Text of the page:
Studio projects are the lifeblood of architectural education, where students receive hands-on instruction and training to conceptualise designs that address real-world problems.
Let Every Voice Be Heard (BDES2027, Unit Coordinator Michael Muir), Conflux/antiflux and The Future of Towns (MARC5010/5020, Unit Coordinator Dr Maren Koehler) are three project briefs offered by the University’s School of Architecture, Design and Planning that provide our students with experience working on real sites with real clients to solve nuanced issues in regional Australia.
Each brief challenges students to deliver practical solutions while navigating the human impact of their designs, building awareness of the architect’s role, responsibility, and agency for designing equitable and sustainable landscapes.
Domestic violence is a leading cause of homelessness for women and children globally. Research underscores the disproportionate impact of economic stress on women and children, particularly when confronted with external factors such as the housing crisis, inflation, and the recent global pandemic. Amidst the outbreak and lockdowns of COVID-19, UN Women declared the intensification of domestic violence towards women and children as the shadow pandemic, highlighting the prevalence and severity of the issue.
Tara Sydney, Justine Anderson, and Caitlin Condon from Adjacency Studio are three inspiring young women advocating for new and sustainable ways of practice for architecture, by suggesting that housing should be viewed as a fundamental human right, rather than a means of building wealth.
The three-woman team teaches Studio 2B: Let Every Voice Be Heard in the University’s School of Architecture, Design and Planning (ADP), where students design long-term housing for women and children at risk of homelessness in nipaluna (Hobart). The studio collaborates with the Hobart Women’s Shelter, ideating and building model designs to help the shelter's mission of doubling its permanent housing units by 2024 for the provision of safe, emergency accommodation for women and children affected by family violence and/or homelessness.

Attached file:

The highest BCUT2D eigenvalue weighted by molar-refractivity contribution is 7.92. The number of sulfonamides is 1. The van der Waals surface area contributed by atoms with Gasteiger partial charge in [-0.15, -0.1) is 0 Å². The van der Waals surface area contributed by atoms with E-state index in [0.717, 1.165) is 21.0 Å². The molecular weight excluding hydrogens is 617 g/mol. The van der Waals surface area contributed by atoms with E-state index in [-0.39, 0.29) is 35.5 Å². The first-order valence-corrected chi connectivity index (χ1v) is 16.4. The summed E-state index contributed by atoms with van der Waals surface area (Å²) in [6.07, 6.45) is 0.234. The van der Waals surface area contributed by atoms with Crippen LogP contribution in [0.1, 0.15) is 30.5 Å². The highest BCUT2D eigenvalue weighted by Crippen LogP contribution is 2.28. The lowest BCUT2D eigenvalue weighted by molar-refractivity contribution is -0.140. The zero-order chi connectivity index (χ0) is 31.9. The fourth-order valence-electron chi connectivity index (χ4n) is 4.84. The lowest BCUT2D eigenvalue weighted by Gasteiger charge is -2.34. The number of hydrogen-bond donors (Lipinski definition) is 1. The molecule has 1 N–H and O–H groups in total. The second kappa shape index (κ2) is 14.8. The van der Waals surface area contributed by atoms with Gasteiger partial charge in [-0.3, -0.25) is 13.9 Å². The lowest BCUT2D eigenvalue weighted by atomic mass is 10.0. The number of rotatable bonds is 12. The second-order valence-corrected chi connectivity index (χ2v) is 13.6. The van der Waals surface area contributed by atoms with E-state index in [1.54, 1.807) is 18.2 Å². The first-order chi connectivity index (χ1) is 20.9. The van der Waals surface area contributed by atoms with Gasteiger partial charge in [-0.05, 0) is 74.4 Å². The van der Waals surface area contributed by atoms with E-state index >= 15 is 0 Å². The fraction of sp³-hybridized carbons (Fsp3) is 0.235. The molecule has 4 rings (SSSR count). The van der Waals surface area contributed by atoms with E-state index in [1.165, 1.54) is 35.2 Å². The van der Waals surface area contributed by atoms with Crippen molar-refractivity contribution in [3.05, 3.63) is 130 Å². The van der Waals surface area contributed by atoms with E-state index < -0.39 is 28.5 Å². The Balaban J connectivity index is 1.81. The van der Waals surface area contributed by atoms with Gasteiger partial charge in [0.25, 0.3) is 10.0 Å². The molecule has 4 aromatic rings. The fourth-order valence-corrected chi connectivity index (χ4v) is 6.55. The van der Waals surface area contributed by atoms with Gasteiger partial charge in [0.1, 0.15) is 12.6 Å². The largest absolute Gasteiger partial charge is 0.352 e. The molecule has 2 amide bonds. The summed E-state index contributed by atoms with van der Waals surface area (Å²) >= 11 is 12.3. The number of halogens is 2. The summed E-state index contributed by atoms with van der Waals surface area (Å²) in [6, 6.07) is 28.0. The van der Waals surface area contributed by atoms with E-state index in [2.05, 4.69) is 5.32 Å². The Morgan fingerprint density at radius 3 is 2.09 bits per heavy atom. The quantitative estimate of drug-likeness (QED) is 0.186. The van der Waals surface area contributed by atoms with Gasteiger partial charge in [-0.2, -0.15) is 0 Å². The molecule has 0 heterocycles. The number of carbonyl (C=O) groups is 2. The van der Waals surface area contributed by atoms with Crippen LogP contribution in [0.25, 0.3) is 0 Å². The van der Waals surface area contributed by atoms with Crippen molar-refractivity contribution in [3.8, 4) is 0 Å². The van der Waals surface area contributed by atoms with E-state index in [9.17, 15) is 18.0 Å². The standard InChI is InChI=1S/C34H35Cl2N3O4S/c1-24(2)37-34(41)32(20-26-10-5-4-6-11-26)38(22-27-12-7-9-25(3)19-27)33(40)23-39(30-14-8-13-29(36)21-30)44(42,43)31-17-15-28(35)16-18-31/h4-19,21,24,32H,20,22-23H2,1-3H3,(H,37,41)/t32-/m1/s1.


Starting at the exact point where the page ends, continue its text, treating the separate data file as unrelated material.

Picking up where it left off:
In Tasmania, as is the case with most of Australia, there is an affordable housing crisis. Yet the number of women who are turned away from emergency accommodation in the island state is more than double when compared to the national figure.
“In 2021/22, seven out of ten women and eight out of ten accompanying children were turned away from the Hobart Women’s Shelter due to a lack of space,” Tara said.
Through research and consultation with experts, students are encouraged to think about trauma-informed design principles and the relationship between people and place, to conceptualise dignified spaces that are safe, comfortable, therapeutic, and nurture a sense of community to support vulnerable women and children.
“Our students’ work is shared with the Hobart Women’s Shelter and their architects to help test ideas such as site strategies, spatial organisation, material choices, landscape design, et cetera. Each cohort that has worked to this brief has produced an incredibly thoughtful and rigorous body of work to pass on to the client.”
One of the key objectives of Let Every Voice Be Heard is to teach students the advocacy and agency of architecture to confront complex societal challenges.
“When students are able to engage with real projects and real communities, especially those that focus on designing with empathy, they can begin to appreciate how architects can operate as advocates for promoting a better and more equitable world,” Justine said.
“It is pertinent to find new ways to empower the next generation, as we need architects who are committed to promoting social justice through their work. Through this studio, we have not only seen our students engage with the active and effective role they can play in more equitable futures through design, but also recognise the necessity of good design to be championed by architects advocating for and working intrinsically with the community,” Caitlin added.